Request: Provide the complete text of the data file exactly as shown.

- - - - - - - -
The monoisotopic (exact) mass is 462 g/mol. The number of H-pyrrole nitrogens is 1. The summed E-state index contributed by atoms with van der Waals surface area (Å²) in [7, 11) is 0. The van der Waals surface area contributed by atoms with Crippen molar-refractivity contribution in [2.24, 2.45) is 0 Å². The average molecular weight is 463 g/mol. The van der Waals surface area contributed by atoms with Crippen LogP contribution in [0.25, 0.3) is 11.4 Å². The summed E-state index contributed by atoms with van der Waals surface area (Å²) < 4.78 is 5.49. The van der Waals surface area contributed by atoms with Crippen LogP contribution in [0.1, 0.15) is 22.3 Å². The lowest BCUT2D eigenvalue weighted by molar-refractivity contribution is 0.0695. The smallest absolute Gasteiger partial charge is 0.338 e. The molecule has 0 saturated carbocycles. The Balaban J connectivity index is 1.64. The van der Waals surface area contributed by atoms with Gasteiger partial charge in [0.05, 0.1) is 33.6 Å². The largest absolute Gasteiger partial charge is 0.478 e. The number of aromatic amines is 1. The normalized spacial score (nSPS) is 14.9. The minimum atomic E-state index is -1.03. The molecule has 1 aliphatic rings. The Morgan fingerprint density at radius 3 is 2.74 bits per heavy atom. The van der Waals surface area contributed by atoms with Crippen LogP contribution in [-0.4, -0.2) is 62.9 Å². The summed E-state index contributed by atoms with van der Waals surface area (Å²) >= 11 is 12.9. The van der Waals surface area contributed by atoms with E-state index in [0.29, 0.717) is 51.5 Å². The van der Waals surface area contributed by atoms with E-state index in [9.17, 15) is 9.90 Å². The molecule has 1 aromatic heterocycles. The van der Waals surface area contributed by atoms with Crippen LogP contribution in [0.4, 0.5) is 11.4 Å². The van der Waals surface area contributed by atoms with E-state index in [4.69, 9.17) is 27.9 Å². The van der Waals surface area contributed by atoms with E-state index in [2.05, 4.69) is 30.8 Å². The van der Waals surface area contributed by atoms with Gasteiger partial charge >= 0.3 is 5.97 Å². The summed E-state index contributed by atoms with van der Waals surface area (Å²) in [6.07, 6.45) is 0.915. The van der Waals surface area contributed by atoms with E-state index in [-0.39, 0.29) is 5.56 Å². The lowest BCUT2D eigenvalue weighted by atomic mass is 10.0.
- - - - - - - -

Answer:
The monoisotopic (exact) mass is 462 g/mol. The number of H-pyrrole nitrogens is 1. The summed E-state index contributed by atoms with van der Waals surface area (Å²) in [7, 11) is 0. The van der Waals surface area contributed by atoms with Crippen molar-refractivity contribution in [2.24, 2.45) is 0 Å². The average molecular weight is 463 g/mol. The van der Waals surface area contributed by atoms with Crippen LogP contribution in [0.25, 0.3) is 11.4 Å². The summed E-state index contributed by atoms with van der Waals surface area (Å²) < 4.78 is 5.49. The van der Waals surface area contributed by atoms with Crippen LogP contribution in [0.1, 0.15) is 22.3 Å². The lowest BCUT2D eigenvalue weighted by molar-refractivity contribution is 0.0695. The smallest absolute Gasteiger partial charge is 0.338 e. The molecule has 0 saturated carbocycles. The Balaban J connectivity index is 1.64. The van der Waals surface area contributed by atoms with Gasteiger partial charge in [0.05, 0.1) is 33.6 Å². The largest absolute Gasteiger partial charge is 0.478 e. The number of aromatic amines is 1. The normalized spacial score (nSPS) is 14.9. The minimum atomic E-state index is -1.03. The molecule has 1 aliphatic rings. The Morgan fingerprint density at radius 3 is 2.74 bits per heavy atom. The van der Waals surface area contributed by atoms with Crippen LogP contribution in [-0.4, -0.2) is 62.9 Å². The summed E-state index contributed by atoms with van der Waals surface area (Å²) >= 11 is 12.9. The van der Waals surface area contributed by atoms with E-state index in [0.29, 0.717) is 51.5 Å². The van der Waals surface area contributed by atoms with E-state index in [9.17, 15) is 9.90 Å². The molecule has 1 aromatic heterocycles. The van der Waals surface area contributed by atoms with Crippen LogP contribution in [0.4, 0.5) is 11.4 Å². The van der Waals surface area contributed by atoms with E-state index in [4.69, 9.17) is 27.9 Å². The van der Waals surface area contributed by atoms with E-state index in [2.05, 4.69) is 30.8 Å². The van der Waals surface area contributed by atoms with Gasteiger partial charge >= 0.3 is 5.97 Å². The summed E-state index contributed by atoms with van der Waals surface area (Å²) in [6.07, 6.45) is 0.915. The van der Waals surface area contributed by atoms with E-state index in [-0.39, 0.29) is 5.56 Å². The lowest BCUT2D eigenvalue weighted by atomic mass is 10.0.